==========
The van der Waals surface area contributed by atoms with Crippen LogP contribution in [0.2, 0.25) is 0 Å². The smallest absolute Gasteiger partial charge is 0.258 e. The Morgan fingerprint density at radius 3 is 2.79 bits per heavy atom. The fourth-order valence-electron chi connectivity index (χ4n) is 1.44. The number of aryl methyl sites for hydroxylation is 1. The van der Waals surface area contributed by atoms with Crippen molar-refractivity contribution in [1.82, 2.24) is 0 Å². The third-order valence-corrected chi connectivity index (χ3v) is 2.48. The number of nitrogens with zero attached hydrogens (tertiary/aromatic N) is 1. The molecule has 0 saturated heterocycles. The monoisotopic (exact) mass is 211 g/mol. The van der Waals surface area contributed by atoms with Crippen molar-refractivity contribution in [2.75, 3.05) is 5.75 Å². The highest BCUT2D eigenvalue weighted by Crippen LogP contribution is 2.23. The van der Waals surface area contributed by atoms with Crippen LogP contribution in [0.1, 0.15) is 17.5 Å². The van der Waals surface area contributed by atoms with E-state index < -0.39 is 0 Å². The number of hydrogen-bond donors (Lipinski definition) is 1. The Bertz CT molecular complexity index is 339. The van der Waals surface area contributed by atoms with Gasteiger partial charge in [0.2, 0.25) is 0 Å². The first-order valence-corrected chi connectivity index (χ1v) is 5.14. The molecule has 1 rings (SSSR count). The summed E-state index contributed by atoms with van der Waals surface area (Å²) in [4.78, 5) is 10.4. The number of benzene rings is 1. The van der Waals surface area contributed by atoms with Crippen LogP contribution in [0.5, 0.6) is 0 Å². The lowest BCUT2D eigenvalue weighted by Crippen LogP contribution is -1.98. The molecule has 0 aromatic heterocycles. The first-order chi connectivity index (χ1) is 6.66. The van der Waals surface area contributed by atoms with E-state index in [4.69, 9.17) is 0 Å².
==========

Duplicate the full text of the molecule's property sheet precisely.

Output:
The van der Waals surface area contributed by atoms with Crippen LogP contribution in [0.2, 0.25) is 0 Å². The smallest absolute Gasteiger partial charge is 0.258 e. The Morgan fingerprint density at radius 3 is 2.79 bits per heavy atom. The fourth-order valence-electron chi connectivity index (χ4n) is 1.44. The number of aryl methyl sites for hydroxylation is 1. The van der Waals surface area contributed by atoms with Crippen molar-refractivity contribution in [1.82, 2.24) is 0 Å². The third-order valence-corrected chi connectivity index (χ3v) is 2.48. The number of nitrogens with zero attached hydrogens (tertiary/aromatic N) is 1. The molecule has 0 saturated heterocycles. The monoisotopic (exact) mass is 211 g/mol. The van der Waals surface area contributed by atoms with Crippen molar-refractivity contribution in [2.75, 3.05) is 5.75 Å². The highest BCUT2D eigenvalue weighted by Crippen LogP contribution is 2.23. The van der Waals surface area contributed by atoms with Crippen LogP contribution in [0.1, 0.15) is 17.5 Å². The van der Waals surface area contributed by atoms with E-state index < -0.39 is 0 Å². The number of hydrogen-bond donors (Lipinski definition) is 1. The Bertz CT molecular complexity index is 339. The van der Waals surface area contributed by atoms with Gasteiger partial charge in [0.2, 0.25) is 0 Å². The first-order valence-corrected chi connectivity index (χ1v) is 5.14. The molecule has 1 rings (SSSR count). The summed E-state index contributed by atoms with van der Waals surface area (Å²) in [4.78, 5) is 10.4. The number of benzene rings is 1. The van der Waals surface area contributed by atoms with Crippen LogP contribution in [0.5, 0.6) is 0 Å². The lowest BCUT2D eigenvalue weighted by Crippen LogP contribution is -1.98. The molecule has 0 aromatic heterocycles. The first-order chi connectivity index (χ1) is 6.66. The van der Waals surface area contributed by atoms with E-state index in [4.69, 9.17) is 0 Å².